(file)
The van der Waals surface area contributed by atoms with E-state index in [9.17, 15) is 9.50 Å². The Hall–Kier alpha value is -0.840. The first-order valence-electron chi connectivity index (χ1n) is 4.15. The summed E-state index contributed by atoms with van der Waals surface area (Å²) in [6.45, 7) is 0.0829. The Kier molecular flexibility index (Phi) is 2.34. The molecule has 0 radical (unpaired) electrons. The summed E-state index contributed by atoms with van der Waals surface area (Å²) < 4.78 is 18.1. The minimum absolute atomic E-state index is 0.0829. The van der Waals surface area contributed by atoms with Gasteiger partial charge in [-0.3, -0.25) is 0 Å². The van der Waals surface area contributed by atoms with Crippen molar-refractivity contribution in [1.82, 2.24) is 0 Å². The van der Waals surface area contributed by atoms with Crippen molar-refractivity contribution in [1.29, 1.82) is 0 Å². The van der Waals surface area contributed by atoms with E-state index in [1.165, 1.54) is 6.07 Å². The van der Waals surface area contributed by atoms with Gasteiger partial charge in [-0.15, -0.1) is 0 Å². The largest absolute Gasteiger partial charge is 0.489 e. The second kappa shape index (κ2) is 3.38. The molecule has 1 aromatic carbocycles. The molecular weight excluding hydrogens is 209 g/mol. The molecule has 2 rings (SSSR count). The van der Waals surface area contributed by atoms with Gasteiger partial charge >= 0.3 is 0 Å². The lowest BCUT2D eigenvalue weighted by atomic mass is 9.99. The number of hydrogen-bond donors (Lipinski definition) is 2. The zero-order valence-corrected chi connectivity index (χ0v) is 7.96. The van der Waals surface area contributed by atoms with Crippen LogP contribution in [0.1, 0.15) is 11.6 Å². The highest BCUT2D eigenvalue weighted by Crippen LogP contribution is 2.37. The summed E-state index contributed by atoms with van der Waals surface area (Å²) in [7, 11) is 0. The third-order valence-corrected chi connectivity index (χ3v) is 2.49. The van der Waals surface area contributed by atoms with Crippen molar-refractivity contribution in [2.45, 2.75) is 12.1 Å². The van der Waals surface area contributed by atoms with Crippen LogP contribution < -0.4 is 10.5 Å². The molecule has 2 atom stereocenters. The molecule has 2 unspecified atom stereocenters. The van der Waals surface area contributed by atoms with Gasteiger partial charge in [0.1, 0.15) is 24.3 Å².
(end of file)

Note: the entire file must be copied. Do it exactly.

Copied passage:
The van der Waals surface area contributed by atoms with E-state index in [9.17, 15) is 9.50 Å². The Hall–Kier alpha value is -0.840. The first-order valence-electron chi connectivity index (χ1n) is 4.15. The summed E-state index contributed by atoms with van der Waals surface area (Å²) in [6.45, 7) is 0.0829. The Kier molecular flexibility index (Phi) is 2.34. The molecule has 0 radical (unpaired) electrons. The summed E-state index contributed by atoms with van der Waals surface area (Å²) < 4.78 is 18.1. The minimum absolute atomic E-state index is 0.0829. The van der Waals surface area contributed by atoms with Gasteiger partial charge in [-0.3, -0.25) is 0 Å². The van der Waals surface area contributed by atoms with Crippen molar-refractivity contribution in [1.82, 2.24) is 0 Å². The van der Waals surface area contributed by atoms with Crippen molar-refractivity contribution in [1.29, 1.82) is 0 Å². The van der Waals surface area contributed by atoms with E-state index in [1.165, 1.54) is 6.07 Å². The van der Waals surface area contributed by atoms with Gasteiger partial charge in [-0.15, -0.1) is 0 Å². The largest absolute Gasteiger partial charge is 0.489 e. The second kappa shape index (κ2) is 3.38. The molecule has 1 aromatic carbocycles. The molecular weight excluding hydrogens is 209 g/mol. The molecule has 2 rings (SSSR count). The van der Waals surface area contributed by atoms with Gasteiger partial charge >= 0.3 is 0 Å². The lowest BCUT2D eigenvalue weighted by atomic mass is 9.99. The number of hydrogen-bond donors (Lipinski definition) is 2. The zero-order valence-corrected chi connectivity index (χ0v) is 7.96. The van der Waals surface area contributed by atoms with Crippen LogP contribution in [0.1, 0.15) is 11.6 Å². The highest BCUT2D eigenvalue weighted by Crippen LogP contribution is 2.37. The summed E-state index contributed by atoms with van der Waals surface area (Å²) in [7, 11) is 0. The third-order valence-corrected chi connectivity index (χ3v) is 2.49. The van der Waals surface area contributed by atoms with Crippen molar-refractivity contribution in [2.45, 2.75) is 12.1 Å². The van der Waals surface area contributed by atoms with Crippen LogP contribution < -0.4 is 10.5 Å². The molecule has 2 atom stereocenters. The molecule has 2 unspecified atom stereocenters. The van der Waals surface area contributed by atoms with Gasteiger partial charge in [0.1, 0.15) is 24.3 Å².